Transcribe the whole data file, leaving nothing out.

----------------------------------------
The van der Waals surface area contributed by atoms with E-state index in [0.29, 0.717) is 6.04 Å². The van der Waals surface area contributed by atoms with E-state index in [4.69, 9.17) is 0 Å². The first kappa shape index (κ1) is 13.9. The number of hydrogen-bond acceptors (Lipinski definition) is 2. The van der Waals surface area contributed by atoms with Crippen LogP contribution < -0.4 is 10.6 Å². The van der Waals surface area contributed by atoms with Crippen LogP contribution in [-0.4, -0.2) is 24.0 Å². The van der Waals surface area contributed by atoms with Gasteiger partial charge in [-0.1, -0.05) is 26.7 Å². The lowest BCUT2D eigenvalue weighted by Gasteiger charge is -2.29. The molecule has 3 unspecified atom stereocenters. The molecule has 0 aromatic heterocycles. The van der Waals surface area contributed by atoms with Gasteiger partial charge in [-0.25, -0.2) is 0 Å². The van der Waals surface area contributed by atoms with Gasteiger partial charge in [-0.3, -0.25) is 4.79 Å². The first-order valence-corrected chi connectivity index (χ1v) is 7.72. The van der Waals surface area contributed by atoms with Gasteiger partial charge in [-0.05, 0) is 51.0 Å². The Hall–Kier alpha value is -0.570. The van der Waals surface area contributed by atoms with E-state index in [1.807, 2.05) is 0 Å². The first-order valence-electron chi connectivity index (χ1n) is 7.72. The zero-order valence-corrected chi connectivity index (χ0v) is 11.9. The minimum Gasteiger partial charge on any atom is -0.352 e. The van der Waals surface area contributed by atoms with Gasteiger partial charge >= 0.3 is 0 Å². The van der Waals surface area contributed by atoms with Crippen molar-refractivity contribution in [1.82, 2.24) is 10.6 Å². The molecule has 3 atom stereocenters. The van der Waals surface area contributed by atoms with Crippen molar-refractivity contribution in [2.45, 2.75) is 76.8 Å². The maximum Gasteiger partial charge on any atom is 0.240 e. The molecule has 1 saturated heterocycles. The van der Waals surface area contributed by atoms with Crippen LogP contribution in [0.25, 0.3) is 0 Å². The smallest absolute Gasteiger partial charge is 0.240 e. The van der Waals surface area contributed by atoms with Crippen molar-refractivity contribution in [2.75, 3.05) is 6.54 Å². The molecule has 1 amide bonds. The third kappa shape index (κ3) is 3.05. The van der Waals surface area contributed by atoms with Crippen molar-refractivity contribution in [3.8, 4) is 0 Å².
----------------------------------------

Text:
The van der Waals surface area contributed by atoms with E-state index in [0.29, 0.717) is 6.04 Å². The van der Waals surface area contributed by atoms with E-state index in [4.69, 9.17) is 0 Å². The first kappa shape index (κ1) is 13.9. The number of hydrogen-bond acceptors (Lipinski definition) is 2. The van der Waals surface area contributed by atoms with Crippen LogP contribution < -0.4 is 10.6 Å². The van der Waals surface area contributed by atoms with Crippen LogP contribution in [-0.4, -0.2) is 24.0 Å². The van der Waals surface area contributed by atoms with Gasteiger partial charge in [-0.1, -0.05) is 26.7 Å². The lowest BCUT2D eigenvalue weighted by Gasteiger charge is -2.29. The molecule has 3 unspecified atom stereocenters. The molecule has 0 aromatic heterocycles. The van der Waals surface area contributed by atoms with Gasteiger partial charge in [-0.25, -0.2) is 0 Å². The van der Waals surface area contributed by atoms with Gasteiger partial charge in [-0.3, -0.25) is 4.79 Å². The first-order valence-corrected chi connectivity index (χ1v) is 7.72. The van der Waals surface area contributed by atoms with Gasteiger partial charge in [-0.05, 0) is 51.0 Å². The Hall–Kier alpha value is -0.570. The van der Waals surface area contributed by atoms with E-state index in [1.807, 2.05) is 0 Å². The first-order valence-electron chi connectivity index (χ1n) is 7.72. The zero-order valence-corrected chi connectivity index (χ0v) is 11.9. The minimum Gasteiger partial charge on any atom is -0.352 e. The van der Waals surface area contributed by atoms with Gasteiger partial charge >= 0.3 is 0 Å². The van der Waals surface area contributed by atoms with Crippen molar-refractivity contribution in [1.82, 2.24) is 10.6 Å². The molecule has 3 atom stereocenters. The van der Waals surface area contributed by atoms with Crippen molar-refractivity contribution in [2.45, 2.75) is 76.8 Å². The maximum Gasteiger partial charge on any atom is 0.240 e. The molecule has 1 saturated heterocycles. The van der Waals surface area contributed by atoms with Crippen LogP contribution in [0.25, 0.3) is 0 Å². The smallest absolute Gasteiger partial charge is 0.240 e. The van der Waals surface area contributed by atoms with Crippen molar-refractivity contribution in [2.75, 3.05) is 6.54 Å². The molecule has 1 amide bonds. The third kappa shape index (κ3) is 3.05. The van der Waals surface area contributed by atoms with Crippen molar-refractivity contribution in [3.8, 4) is 0 Å².